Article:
This is another low-calorie and low-carb alternative that’s made from the konjac root, which can be found in Asia. It’s a very healthy substitute that does not have any calories. Shirataki rice contains glucomannan, which is very healthy, especially for intestinal health. Prepare it by rinsing the rice in water, boil for one minute, and then heat the rice over a medium heat until it dries.


This is a grain that’s related to rye and wheat, and it has an earthy taste and a chewy texture. It looks similar to oats. Barely has a similar calorie count to rice, but it contains more protein. There’s also a lot of vitamins and minerals, including zinc, selenium, and niacin. 

Chopped Cabbage

Cabbage has a mild flavor, and it's also low in carbs and calories. It has a slew of vitamins, including K and C. Cabbage is also great for bone health. You can cook the cabbage by using a food processor and then cook it over medium heat until tender.  


This is a whole-grain wheat similar to rice, but it has larger grains, a nuttier flavor, and a chewier texture. There’s a lot of protein in farro, and it provides all nine essential amino acids. Prepare it by bringing three parts water and one part farro to a low boil until it becomes tender.


This is another whole grain similar to farro and barley, and it’s rich in fiber and protein. Cook it by bringing it to a boil with two parts of water. Then, reduce the heat to medium and let it simmer until tender.

Rice Recipes

When we say that you can use rice in an almost unlimited number of dishes, we’re not kidding. Here are some of our favorites:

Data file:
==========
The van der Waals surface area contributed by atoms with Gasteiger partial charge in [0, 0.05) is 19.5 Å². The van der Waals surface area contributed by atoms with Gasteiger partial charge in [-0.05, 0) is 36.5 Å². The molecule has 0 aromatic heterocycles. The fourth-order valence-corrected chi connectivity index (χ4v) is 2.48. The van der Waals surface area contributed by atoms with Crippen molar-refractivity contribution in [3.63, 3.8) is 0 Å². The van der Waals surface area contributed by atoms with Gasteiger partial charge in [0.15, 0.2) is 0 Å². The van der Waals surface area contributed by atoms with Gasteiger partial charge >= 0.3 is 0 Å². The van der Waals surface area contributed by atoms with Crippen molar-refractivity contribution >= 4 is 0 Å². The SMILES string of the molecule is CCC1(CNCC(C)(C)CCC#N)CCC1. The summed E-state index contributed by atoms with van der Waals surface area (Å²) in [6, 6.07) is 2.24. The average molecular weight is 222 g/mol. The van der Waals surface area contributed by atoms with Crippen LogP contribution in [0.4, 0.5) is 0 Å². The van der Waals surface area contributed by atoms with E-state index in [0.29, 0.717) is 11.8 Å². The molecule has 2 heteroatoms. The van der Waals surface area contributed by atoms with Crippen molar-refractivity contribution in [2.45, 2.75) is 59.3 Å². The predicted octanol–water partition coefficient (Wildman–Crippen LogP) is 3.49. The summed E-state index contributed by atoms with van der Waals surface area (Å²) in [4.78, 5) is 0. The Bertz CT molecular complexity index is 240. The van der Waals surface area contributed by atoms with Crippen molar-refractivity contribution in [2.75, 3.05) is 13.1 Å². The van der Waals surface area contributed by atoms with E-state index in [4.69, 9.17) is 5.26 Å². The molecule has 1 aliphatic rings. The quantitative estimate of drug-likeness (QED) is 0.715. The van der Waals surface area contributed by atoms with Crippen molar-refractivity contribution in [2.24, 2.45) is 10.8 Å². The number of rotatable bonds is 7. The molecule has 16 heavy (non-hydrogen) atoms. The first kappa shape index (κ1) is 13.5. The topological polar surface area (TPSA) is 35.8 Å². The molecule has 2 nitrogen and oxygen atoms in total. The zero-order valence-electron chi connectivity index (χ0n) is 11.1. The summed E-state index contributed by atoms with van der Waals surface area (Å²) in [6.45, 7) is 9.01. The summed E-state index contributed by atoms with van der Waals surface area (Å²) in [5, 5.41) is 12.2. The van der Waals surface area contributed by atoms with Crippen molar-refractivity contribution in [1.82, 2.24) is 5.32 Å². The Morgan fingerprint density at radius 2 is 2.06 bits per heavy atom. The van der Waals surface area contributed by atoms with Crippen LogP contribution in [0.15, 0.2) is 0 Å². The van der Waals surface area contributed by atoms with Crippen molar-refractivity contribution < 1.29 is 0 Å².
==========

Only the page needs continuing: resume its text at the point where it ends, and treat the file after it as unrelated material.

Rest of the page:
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Fried rice with chicken. Prepared and served in a wok. Natural wood in the background. Front view.

Quick and Easy Chicken Fried Rice

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  • Author: Moms Who Think
  • Yield: 4 servings 1x



2 egg whites
1 egg
½ teaspoon salt, divided
1 small onion, chopped
1 garlic clove, minced
1 cup frozen mixed vegetables
2 cups diced cooked chicken breast (rotisserie chicken works well)
3 Tablespoons reduced sodium soy sauce
3 cups cold cooked brown rice


1. In a small bowl, combine the egg whites, egg, and ¼ teaspoon salt. In a large nonstick skillet or wok coated with cooking spray, cook the egg mixture over medium heat. As eggs set, lift edges, letting uncooked portion flow underneath. When the eggs are set, remove, and cut into 1 inch pieces; keep warm.

2. In the same pan, stir fry the onion and garlic until tender.

3. Add vegetables; cover and cook over medium high heat for 3 to 4 minutes or until no longer frozen.

4. Stir in the chicken, soy sauce, and remaining ¼ teaspoon salt; cook for 1 minute.

5. Add rice; stir fry for 4 to 5 minutes or until heated through. Add eggs; heat through.


  • Serving Size: 1¼ cups
  • Calories: 325
  • Sodium: 854mg
  • Fat: 4g
  • Saturated Fat: 1g
  • Carbohydrates: 41g
  • Fiber: 2g
  • Protein: 29g
  • Cholesterol: 107mg

Couscous Recipes

We’re also not kidding when we say that couscous can also be used in numerous dishes. Here at momswhothink.com, we have a few favorites:


Infographic comparing couscous and rice.
Couscous is softer and lower in calories compared to rice.
  • Couscous is lower in calories compared to rice, making it a great choice for those trying to lose or maintain their weight.
  • Rice is firmer than couscous; the latter is good at soaking up juices.
  • Couscous is significantly newer than rice, although both have been consumed for a long time.

These are the major differences and other fun facts that provide the ins and outs of the couscous vs. rice argument. Both are tasty elements to many spectacular dishes, so try them in your meal tonight. You won’t be disappointed. 

The Food Substitutions Bible
  • The must-have convenient reference guide for every home cook!
  • Includes more than 8,000 substitutions for ingredients, cookware, and techniques.
  • Save time and money on by avoiding trips to grab that "missing" ingredient you don't really need.
We earn a commission if you make a purchase, at no additional cost to you.